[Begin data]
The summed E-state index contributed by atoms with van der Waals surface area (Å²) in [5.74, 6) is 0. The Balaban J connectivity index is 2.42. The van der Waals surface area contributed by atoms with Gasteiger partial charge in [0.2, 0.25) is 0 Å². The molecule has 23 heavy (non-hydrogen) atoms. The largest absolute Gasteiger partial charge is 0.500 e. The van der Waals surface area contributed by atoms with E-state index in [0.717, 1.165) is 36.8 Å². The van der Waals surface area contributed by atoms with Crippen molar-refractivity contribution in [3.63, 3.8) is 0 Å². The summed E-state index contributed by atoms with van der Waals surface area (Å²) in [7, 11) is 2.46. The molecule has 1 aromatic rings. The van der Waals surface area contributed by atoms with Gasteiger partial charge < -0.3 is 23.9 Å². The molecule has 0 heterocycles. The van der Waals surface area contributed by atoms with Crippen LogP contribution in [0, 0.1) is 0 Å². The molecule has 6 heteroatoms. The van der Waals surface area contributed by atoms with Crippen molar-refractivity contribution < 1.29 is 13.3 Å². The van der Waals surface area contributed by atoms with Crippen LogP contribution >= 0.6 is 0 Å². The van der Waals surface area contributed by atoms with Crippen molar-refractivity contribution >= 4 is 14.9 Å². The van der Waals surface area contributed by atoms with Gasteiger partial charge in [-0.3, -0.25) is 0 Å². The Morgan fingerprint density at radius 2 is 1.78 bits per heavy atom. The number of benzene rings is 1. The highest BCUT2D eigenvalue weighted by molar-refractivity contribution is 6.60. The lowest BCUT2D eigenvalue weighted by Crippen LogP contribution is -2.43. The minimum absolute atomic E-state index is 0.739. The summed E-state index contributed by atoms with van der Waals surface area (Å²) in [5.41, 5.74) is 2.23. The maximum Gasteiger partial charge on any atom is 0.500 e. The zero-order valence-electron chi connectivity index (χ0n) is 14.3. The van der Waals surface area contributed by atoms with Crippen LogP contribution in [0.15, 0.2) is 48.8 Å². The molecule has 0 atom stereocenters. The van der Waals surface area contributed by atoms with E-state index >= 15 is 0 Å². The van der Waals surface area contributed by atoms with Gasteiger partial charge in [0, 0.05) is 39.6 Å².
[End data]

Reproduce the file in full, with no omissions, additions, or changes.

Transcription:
The summed E-state index contributed by atoms with van der Waals surface area (Å²) in [5.74, 6) is 0. The Balaban J connectivity index is 2.42. The van der Waals surface area contributed by atoms with Gasteiger partial charge in [0.2, 0.25) is 0 Å². The molecule has 23 heavy (non-hydrogen) atoms. The largest absolute Gasteiger partial charge is 0.500 e. The van der Waals surface area contributed by atoms with E-state index in [0.717, 1.165) is 36.8 Å². The van der Waals surface area contributed by atoms with Crippen molar-refractivity contribution in [3.63, 3.8) is 0 Å². The summed E-state index contributed by atoms with van der Waals surface area (Å²) in [7, 11) is 2.46. The molecule has 1 aromatic rings. The van der Waals surface area contributed by atoms with Gasteiger partial charge < -0.3 is 23.9 Å². The molecule has 0 heterocycles. The van der Waals surface area contributed by atoms with Crippen LogP contribution in [0, 0.1) is 0 Å². The molecule has 6 heteroatoms. The van der Waals surface area contributed by atoms with Crippen molar-refractivity contribution < 1.29 is 13.3 Å². The van der Waals surface area contributed by atoms with Crippen LogP contribution >= 0.6 is 0 Å². The van der Waals surface area contributed by atoms with Crippen molar-refractivity contribution >= 4 is 14.9 Å². The van der Waals surface area contributed by atoms with Gasteiger partial charge in [-0.3, -0.25) is 0 Å². The Morgan fingerprint density at radius 2 is 1.78 bits per heavy atom. The number of benzene rings is 1. The highest BCUT2D eigenvalue weighted by molar-refractivity contribution is 6.60. The lowest BCUT2D eigenvalue weighted by Crippen LogP contribution is -2.43. The minimum absolute atomic E-state index is 0.739. The summed E-state index contributed by atoms with van der Waals surface area (Å²) in [5.41, 5.74) is 2.23. The maximum Gasteiger partial charge on any atom is 0.500 e. The zero-order valence-electron chi connectivity index (χ0n) is 14.3. The van der Waals surface area contributed by atoms with Crippen LogP contribution in [0.15, 0.2) is 48.8 Å². The molecule has 0 atom stereocenters. The van der Waals surface area contributed by atoms with E-state index >= 15 is 0 Å². The van der Waals surface area contributed by atoms with Gasteiger partial charge in [0, 0.05) is 39.6 Å².